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    Feb 24, 2013

    By Bil Ford

    CARBONDALE, IL - There were plenty of statistics in the postgame box score that illustrated why Wichita State handed the Saluki women's basketball team such a lopsided loss Saturday night.

    The most telling statistic, however, wasn't in the box score. It was on the roster page of the game program. The Shockers held a 6-0 advantage in seniors.

    Saturday's game was senior night at WSU, and the Shocker seniors went out with a bang, accounting for 52 of their team's 80 points. The game was a stark contrast of a veteran Wichita team that is on the cusp of its first-ever Missouri Valley Conference title and a green SIU squad that is struggling to learn how to win.

    Success didn't come overnight for the Shockers. Former SIU assistant Jody Adams inherited a last-place team five years ago, and WSU tied for ninth in the Valley during her first year in 2008-09. Adams and company signed the top recruiting class in school history that year, and the Shockers have steadily climbed the Valley standings each year since. Four of Adams's 2009 signees celebrated their senior night Saturday.

    It's hard not to look at WSU's road to the top of the MVC without thinking the same could be possible for SIU. Wichita started with solid recruiting, which is something Southern has had the last two seasons. The next step, which has been a hurdle for SIU for the last decade, is retention.

    The cupboard will not be bare for whomever takes over the program next season. SIU had two MVC All-Freshman Team honorees last season, and will likely have one or two more this season. The Salukis have flashed glimpses throughout the season that they can compete with some of the top teams in the league. Southern fell to third-place Illinois State by just three points and the Salukis led fourth-place Indiana State at halftime at home.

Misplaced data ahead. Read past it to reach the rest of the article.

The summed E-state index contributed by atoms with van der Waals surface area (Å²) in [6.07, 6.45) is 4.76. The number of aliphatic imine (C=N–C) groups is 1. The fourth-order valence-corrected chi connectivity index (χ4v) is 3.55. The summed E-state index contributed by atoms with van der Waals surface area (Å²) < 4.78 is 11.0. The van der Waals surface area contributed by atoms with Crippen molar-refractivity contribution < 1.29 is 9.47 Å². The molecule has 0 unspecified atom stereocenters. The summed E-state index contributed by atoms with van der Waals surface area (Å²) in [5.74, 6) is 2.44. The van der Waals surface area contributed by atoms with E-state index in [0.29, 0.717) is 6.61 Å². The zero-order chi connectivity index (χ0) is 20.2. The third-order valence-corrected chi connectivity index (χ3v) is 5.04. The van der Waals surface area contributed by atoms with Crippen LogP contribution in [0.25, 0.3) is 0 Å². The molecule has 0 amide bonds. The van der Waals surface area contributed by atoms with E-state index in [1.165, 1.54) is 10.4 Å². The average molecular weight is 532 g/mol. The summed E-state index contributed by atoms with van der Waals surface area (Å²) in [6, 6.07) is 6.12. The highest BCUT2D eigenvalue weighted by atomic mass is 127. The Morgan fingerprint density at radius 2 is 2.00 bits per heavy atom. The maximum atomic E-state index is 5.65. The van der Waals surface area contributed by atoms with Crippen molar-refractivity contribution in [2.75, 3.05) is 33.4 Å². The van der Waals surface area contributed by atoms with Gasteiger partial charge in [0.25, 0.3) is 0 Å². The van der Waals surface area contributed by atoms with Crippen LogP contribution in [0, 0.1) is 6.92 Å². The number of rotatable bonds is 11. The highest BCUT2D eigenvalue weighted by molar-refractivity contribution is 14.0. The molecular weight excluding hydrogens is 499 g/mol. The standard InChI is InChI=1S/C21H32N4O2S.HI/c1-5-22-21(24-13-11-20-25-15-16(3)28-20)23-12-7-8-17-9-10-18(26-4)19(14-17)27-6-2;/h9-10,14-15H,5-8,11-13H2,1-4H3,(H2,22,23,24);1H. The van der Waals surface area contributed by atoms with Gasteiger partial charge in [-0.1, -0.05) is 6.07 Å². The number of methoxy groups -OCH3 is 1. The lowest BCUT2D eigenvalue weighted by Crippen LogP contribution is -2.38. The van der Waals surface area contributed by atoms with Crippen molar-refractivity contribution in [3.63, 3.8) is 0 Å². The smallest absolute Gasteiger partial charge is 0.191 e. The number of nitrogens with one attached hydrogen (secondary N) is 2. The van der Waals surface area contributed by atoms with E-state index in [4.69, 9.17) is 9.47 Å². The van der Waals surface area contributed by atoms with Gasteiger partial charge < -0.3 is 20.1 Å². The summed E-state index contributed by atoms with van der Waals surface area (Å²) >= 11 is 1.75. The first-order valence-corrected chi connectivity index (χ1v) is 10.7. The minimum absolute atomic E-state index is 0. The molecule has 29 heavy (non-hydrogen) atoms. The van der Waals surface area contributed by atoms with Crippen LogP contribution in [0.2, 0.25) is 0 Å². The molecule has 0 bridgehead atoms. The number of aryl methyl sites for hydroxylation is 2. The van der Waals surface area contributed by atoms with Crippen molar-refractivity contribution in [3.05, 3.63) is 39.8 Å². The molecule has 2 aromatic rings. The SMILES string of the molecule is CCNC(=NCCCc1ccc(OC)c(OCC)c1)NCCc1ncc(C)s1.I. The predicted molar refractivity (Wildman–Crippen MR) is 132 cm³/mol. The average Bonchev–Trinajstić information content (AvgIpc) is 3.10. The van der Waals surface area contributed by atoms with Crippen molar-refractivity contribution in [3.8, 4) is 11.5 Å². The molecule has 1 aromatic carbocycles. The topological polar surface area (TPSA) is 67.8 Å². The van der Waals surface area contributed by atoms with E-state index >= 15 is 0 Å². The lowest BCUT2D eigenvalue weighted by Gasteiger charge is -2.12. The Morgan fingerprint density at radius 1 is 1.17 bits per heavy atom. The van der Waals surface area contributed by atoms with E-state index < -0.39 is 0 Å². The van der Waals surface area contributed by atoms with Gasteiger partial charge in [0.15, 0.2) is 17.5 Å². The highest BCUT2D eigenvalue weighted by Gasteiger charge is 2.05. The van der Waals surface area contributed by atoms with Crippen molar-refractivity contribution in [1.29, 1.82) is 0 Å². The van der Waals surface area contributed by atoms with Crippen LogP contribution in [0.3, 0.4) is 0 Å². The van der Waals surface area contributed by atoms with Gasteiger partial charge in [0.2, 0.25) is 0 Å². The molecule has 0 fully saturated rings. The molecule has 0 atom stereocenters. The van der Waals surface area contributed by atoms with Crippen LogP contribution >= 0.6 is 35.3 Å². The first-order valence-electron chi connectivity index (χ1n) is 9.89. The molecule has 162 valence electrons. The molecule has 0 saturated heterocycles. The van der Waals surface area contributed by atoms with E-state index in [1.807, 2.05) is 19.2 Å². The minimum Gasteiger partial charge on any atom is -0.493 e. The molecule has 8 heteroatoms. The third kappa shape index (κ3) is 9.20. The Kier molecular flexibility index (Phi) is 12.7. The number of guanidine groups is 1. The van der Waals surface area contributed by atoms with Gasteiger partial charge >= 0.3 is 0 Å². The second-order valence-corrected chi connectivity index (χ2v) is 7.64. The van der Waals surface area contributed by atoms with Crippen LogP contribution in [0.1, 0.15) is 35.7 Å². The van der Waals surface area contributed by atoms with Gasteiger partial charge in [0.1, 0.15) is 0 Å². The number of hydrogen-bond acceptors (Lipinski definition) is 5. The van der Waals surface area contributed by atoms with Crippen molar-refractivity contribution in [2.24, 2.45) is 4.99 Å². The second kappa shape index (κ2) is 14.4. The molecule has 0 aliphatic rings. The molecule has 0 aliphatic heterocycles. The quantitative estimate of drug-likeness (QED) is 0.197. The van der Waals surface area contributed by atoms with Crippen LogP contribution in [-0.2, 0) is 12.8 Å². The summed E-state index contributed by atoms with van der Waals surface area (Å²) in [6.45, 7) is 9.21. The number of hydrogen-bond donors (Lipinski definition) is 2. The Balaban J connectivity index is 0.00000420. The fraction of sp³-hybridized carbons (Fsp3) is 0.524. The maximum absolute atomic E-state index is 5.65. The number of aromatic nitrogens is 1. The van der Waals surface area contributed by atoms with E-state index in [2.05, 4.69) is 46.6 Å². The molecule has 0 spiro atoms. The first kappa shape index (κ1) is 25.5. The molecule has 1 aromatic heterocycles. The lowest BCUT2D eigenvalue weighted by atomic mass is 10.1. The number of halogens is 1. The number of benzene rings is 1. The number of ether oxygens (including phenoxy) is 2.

The biggest reason SIU has failed to get over the hump in close games, and also why Southern has let a few games get way out of hand, goes back to a lack of veteran leadership. With no seniors and just one junior who plays significant minutes, SIU relies almost exclusively on underclassmen.



    Teams that have won the MVC have historically been led by upperclassmen. Last year, Missouri State won the regular-season title with four seniors and eight upperclassmen. The year prior, Northern Iowa won MVC regular season and tournament titles with seven upperclassmen. The same is true if you go even further back.

    The formula is simple: The reason veteran teams win is because of experience. Veteran players aren't as likely to panic in close games and don't easily throw in the towel under adverse conditions. Southern is taking some lumps this year, but the Salukis are gaining the kind of experience that will serve them well down the road.